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The Baltimore Mess

There is little to be added to this discussion as it has been at the top of the media agenda for some time. Many of the initial rumors have been discarded, but there are still mysteries.

It seems the ship was being steered by two tugboats, but they were unable to do much with a massive cargo ship that had lost power. There are no definitive reasons offered for the power loss, but it has been revealed that power losses at sea by cargo ships are common – this just proved to be an especially badlytimed loss.

The destruction of this key bridge will cripple Baltimore traffic for months, and the port itself will remain shut down for weeks. Authorities are now saying that the channel that the ship was using won’t reopen fully until the end of May due to difficulties removing the ship and bridge debris. The deaths of the workers on the bridge have triggered more investigations focused on protecting vulnerable construction workers.

The impact on the overall supply chain is minimal, as the majority of ships have already rerouted to other ports. The big issue is that this is just the latest in a series of maritime-related supply chain issues, and that further reinforces the notion that Just-In-Time is a difficult concept to maintain. The world was already dealing with the Panama Canal drought, attacks in the Red Sea by the Iran-backed Houthi, pirates in the South China Sea, and chronic congestion in the world’s major ports. Then the world enters hurricane and typhoon season, and these storms always cause massive rerouting issues. The bottom line is that maritime shipping has been hit by several challenges at the same time, and these will take a toll. The map included shows just how complex and varied the maritime shipping routes are these days.

US Manufacturing “Stable” in March

The S&P Global Purchasing Manager’s Index for March slipped a bit from 52.2 in February to 51.9 in March. Output was stable, and manufacturers were generally optimistic, even going so far as to order new equipment and machinery to handle more demand.

The chart shows the PMI remaining near its 2-year highs but at the bottom of the long-term average seen prior to the pandemic. Manufacturers reported a few items worth noting:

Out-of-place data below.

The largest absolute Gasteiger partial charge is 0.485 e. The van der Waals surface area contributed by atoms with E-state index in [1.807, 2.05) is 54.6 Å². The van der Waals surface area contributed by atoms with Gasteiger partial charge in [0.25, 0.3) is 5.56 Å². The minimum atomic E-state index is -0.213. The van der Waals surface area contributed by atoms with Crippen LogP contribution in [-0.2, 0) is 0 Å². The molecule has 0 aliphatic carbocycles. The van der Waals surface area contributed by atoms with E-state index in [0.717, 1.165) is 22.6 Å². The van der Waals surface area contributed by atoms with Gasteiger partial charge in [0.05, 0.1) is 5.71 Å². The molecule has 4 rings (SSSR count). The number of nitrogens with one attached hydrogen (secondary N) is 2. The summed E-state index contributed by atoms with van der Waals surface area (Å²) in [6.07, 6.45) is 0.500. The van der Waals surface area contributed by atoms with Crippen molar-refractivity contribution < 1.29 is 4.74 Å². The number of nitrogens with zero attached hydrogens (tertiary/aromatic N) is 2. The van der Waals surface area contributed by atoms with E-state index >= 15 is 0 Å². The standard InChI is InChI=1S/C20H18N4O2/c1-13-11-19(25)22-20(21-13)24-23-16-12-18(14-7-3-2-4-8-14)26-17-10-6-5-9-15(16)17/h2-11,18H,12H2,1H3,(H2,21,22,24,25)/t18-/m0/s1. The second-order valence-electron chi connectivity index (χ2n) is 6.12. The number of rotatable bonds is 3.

• Hiring has slowed, but optimism about the future has many hanging onto current talent.
  • Input prices are rising faster than expected, increasing selling prices. Those rose in March at their fastest pace in more than 11 months.
  • New orders were “steady” and were rising for the third month in a row, albeit at a slower pace.
  • Many are expanding investments in machinery and technology to improve productivity.
  • Raw material demand is rising as a result, and global transportation and conflict risks are pushing those prices up on many items.

The bottom line is that manufacturers are optimistic about the future and believe that the second half of the year will bring solid demand across a wide variety of industries. They believe that inventories will remain balanced, and real economic growth will lead to real new order growth (instead of companies feasting off existing inventories as over the past 18 months). With the destocking trend over, the entire supply chain is activated – which is also why there are now higher prices for inputs and energy.

Will China Distort the Clean Energy Market?

The US, Europe, Japan, and many other developed nations are now facing a dilemma. What is of greater concern to them – protecting their domestic industrial community or promoting clean energy? Europe is already setting up new trade barriers to prohibit Chinese exports of EVs to the EU. These vehicles are cheaper to produce in China, and these imports will put European made products at a distinct disadvantage.

The US is moving in the same direction as it tries to protect US EV makers at the same time that it demands that consumers stop buying gas-powered vehicle. The US is also taking steps to protect the domestic production of solar panels and wind turbines. Treasury Secretary Janet Yellen has called on China to restrict exports of these clean energy products and has accused the Chinese of dumping. The process of contending with dumping is challenging as it is hard to prove.

It is not dumping if the Chinese really can produce more cheaply than the US or Europe, and of course, they can, given the lower wage structure in China. On the other hand, it is obvious that China subsidizes its producers heavily, and that makes it possible to sell a product for less than it actually cost to make it.